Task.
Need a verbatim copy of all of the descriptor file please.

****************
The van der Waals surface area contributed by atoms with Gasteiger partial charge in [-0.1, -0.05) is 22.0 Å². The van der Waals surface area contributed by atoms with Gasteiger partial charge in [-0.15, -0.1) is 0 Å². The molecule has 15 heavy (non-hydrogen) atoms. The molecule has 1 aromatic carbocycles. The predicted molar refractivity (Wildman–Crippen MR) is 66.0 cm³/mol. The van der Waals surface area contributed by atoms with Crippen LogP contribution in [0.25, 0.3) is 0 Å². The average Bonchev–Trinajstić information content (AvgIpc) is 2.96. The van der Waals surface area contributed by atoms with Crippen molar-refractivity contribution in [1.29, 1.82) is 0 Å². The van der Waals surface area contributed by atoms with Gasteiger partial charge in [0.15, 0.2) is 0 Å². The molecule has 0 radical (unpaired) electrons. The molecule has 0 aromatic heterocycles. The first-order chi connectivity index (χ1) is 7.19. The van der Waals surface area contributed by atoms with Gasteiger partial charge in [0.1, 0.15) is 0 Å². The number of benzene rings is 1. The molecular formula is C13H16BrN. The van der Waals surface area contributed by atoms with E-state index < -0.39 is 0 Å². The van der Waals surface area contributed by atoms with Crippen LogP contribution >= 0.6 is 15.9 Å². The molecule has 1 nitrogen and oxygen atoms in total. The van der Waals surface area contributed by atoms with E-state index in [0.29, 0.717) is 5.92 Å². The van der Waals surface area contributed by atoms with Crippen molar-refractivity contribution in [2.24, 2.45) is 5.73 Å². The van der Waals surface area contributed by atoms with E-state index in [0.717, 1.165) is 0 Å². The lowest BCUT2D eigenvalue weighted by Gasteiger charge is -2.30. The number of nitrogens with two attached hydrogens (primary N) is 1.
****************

The van der Waals surface area contributed by atoms with Gasteiger partial charge in [-0.1, -0.05) is 22.0 Å². The van der Waals surface area contributed by atoms with Gasteiger partial charge in [-0.15, -0.1) is 0 Å². The molecule has 15 heavy (non-hydrogen) atoms. The molecule has 1 aromatic carbocycles. The predicted molar refractivity (Wildman–Crippen MR) is 66.0 cm³/mol. The van der Waals surface area contributed by atoms with Crippen LogP contribution in [0.25, 0.3) is 0 Å². The average Bonchev–Trinajstić information content (AvgIpc) is 2.96. The van der Waals surface area contributed by atoms with Crippen molar-refractivity contribution in [1.29, 1.82) is 0 Å². The van der Waals surface area contributed by atoms with Gasteiger partial charge in [0.15, 0.2) is 0 Å². The molecule has 0 radical (unpaired) electrons. The molecule has 0 aromatic heterocycles. The first-order chi connectivity index (χ1) is 7.19. The van der Waals surface area contributed by atoms with Gasteiger partial charge in [0.1, 0.15) is 0 Å². The number of benzene rings is 1. The molecular formula is C13H16BrN. The van der Waals surface area contributed by atoms with E-state index < -0.39 is 0 Å². The van der Waals surface area contributed by atoms with Crippen LogP contribution >= 0.6 is 15.9 Å². The molecule has 1 nitrogen and oxygen atoms in total. The van der Waals surface area contributed by atoms with E-state index in [0.29, 0.717) is 5.92 Å². The van der Waals surface area contributed by atoms with Crippen molar-refractivity contribution in [2.24, 2.45) is 5.73 Å². The van der Waals surface area contributed by atoms with E-state index in [0.717, 1.165) is 0 Å². The lowest BCUT2D eigenvalue weighted by Gasteiger charge is -2.30. The number of nitrogens with two attached hydrogens (primary N) is 1.